Keywords

Cation Luquillo Experimental Forest Iron Occluded Redox Walker-Syers model 

Notes

Acknowledgements

This work was supported by NSF grant DEB-1457805, by the NSF Luquillo Critical Zone Observatory, and by Iowa State University. SJH gratefully acknowledges mentorship by W. Silver on related research at this site. We thank A. Russell for discussion about the conceptual model, S. Rathke and S. Bakshi for assistance with ICP analyses, the USFS International Institute of Tropical Forestry for logistical support, and O. Gutierrez del Arroyo for collecting soil for the incubation experiment.

References

  1. Baribault TW, Kobe RK, Finley AO (2011) Tropical tree growth is correlated with soil phosphorus, potassium, and calcium, though not for legumes. Ecol Monogr 82:189–203. doi: 10.1890/11-1013.1 CrossRefGoogle Scholar
  2. Brinkman R (1970) Ferrolysis, a hydromorphic soil forming process. Geoderma 3:199–206. doi: 10.1016/0016-7061(70)90019-4 CrossRefGoogle Scholar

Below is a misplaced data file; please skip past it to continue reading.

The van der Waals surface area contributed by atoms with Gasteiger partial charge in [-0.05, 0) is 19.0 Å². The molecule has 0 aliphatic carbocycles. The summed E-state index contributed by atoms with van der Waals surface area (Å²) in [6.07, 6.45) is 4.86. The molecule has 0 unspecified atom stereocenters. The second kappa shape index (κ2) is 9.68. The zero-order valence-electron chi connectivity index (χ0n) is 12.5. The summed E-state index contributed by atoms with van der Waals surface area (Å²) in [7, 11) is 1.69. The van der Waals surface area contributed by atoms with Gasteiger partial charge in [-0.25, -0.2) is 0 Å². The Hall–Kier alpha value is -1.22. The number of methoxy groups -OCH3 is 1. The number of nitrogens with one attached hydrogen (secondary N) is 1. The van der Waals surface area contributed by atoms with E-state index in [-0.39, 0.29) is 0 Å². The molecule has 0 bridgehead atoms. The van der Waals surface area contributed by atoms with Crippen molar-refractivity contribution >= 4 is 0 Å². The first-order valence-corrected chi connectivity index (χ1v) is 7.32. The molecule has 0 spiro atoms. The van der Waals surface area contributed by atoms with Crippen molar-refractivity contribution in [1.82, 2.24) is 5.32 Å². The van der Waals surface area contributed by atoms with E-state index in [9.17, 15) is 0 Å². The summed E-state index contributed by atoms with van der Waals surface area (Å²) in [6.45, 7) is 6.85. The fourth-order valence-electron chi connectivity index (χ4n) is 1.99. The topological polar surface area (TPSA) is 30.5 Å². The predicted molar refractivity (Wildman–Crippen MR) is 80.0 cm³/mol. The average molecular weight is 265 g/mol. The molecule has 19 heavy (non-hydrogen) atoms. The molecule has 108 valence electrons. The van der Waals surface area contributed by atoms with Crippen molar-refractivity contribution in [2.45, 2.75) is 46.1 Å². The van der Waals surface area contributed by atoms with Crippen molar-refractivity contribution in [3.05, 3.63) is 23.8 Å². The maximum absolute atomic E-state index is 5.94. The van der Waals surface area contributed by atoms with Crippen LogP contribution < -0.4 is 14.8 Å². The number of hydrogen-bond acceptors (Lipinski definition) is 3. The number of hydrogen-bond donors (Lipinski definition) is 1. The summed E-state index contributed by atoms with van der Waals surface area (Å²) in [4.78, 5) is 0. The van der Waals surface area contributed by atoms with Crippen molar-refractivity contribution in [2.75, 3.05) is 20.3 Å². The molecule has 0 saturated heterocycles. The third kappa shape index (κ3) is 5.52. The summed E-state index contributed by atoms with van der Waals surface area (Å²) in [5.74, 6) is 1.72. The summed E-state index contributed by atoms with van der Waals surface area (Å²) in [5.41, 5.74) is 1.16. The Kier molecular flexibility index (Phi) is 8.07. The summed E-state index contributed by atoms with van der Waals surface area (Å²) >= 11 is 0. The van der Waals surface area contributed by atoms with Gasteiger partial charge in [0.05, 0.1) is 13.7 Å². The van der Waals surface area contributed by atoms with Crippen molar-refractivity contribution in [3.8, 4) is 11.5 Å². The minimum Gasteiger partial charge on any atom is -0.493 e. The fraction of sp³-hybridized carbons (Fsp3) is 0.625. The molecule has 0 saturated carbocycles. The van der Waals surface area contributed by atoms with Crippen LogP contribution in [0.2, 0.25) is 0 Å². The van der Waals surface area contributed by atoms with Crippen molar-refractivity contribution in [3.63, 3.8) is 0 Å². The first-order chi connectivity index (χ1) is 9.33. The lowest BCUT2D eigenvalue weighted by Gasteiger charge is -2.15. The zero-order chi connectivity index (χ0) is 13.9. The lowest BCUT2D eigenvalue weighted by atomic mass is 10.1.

3. Buettner SW, Kramer MG, Chadwick OA, Thompson A (2014) Mobilization of colloidal carbon during iron reduction in basaltic soils. Geoderma 221–222:139–145. doi: 10.1016/j.geoderma.2014.01.012 CrossRefGoogle Scholar
  4. Chacon N, Silver WL, Dubinsky EA, Cusack DF (2006) Iron reduction and soil phosphorus solubilization in humid tropical forest soils: the roles of labile carbon pools and an electron shuttle compound. Biogeochemistry 78:67–84. doi: 10.1007/s10533-005-2343-3 CrossRefGoogle Scholar
  5. Chadwick OA, Derry LA, Vitousek PM et al (1999) Changing sources of nutrients during four million years of ecosystem development. Nature 397:491–497. doi: 10.1038/17276 CrossRefGoogle Scholar
  6. Cleveland CC, Townsend AR, Taylor P et al (2011) Relationships among net primary productivity, nutrients and climate in tropical rain forest: a pan-tropical analysis. Ecol Lett 14:939–947. doi: 10.1111/j.1461-0248.2011.01658.x CrossRefGoogle Scholar